If I can’t win my case, how do I do a plea bargain?

UPDATED: Sep 30, 2022

Advertiser Disclosure

It’s all about you. We want to help you make the right legal decisions.

We strive to help you make confident insurance and legal decisions. Finding trusted and reliable insurance quotes and legal advice should be easy. This doesn’t influence our content. Our opinions are our own.

UPDATED: Sep 30, 2022Fact Checked

Get Legal Help Today

Compare Quotes From Top Companies and Save

secured lock Secured with SHA-256 Encryption

If I can’t win my case, how do I do a plea bargain?

I was in an accident which I was put at fault for failure to yield while turning left. I am in the state of Georgia and I was going to say it happened because of lack of visibility due to bushes and trees in the median. If this doesn’t work how do I ask the judge to reduce the fine and drop points?

Asked on January 10, 2017 under General Practice, Georgia


SJZ, Member, New York Bar / FreeAdvice Contributing Attorney

Answered 5 years ago | Contributor

You can't plea bargain after trying the case and losing: after all, if the state has already won and proven you guilty, why would they plea bargain? What incentive do they have? The state (i.e. the prosecutor) plea bargains to make sure he or she wins something--since trials are never certain, it's always possible to lose; the proscutor often lets you plea to a lesser offense, accepting that you will have a lesser punishment in exchange for being guaranteed you will get some punishment. But once you've tried the case and lost, they don't need to offer you something lesser to get the win--the already have the win. If you want to plea bargain, you have to do so *before* trying the case.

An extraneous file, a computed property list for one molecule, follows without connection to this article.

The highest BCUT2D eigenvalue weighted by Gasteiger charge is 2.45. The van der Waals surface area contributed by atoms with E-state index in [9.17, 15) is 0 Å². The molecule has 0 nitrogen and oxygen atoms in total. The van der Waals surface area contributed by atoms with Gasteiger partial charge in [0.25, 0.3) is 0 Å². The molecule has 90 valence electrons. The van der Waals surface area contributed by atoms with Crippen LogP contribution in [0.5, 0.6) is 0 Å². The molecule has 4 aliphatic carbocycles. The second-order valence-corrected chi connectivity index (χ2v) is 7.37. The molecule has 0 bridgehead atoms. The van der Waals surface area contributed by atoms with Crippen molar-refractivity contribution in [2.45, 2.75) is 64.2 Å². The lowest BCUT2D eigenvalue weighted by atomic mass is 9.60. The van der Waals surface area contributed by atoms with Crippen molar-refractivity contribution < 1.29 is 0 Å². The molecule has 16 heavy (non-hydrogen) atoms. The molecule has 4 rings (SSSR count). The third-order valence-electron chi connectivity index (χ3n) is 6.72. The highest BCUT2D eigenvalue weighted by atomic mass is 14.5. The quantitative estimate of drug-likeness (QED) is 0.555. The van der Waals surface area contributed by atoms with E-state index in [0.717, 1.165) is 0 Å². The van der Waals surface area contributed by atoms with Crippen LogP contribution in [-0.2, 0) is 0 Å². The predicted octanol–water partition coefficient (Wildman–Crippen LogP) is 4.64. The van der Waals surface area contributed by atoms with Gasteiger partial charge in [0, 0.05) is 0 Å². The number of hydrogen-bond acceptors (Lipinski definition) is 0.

IMPORTANT NOTICE: The Answer(s) provided above are for general information only. The attorney providing the answer was not serving as the attorney for the person submitting the question or in any attorney-client relationship with such person. Laws may vary from state to state, and sometimes change. Tiny variations in the facts, or a fact not set forth in a question, often can change a legal outcome or an attorney's conclusion. Although AttorneyPages.com has verified the attorney was admitted to practice law in at least one jurisdiction, he or she may not be authorized to practice law in the jurisdiction referred to in the question, nor is he or she necessarily experienced in the area of the law involved. Unlike the information in the Answer(s) above, upon which you should NOT rely, for personal advice you can rely upon we suggest you retain an attorney to represent you.

Get Legal Help Today

Find the right lawyer for your legal issue.

secured lock Secured with SHA-256 Encryption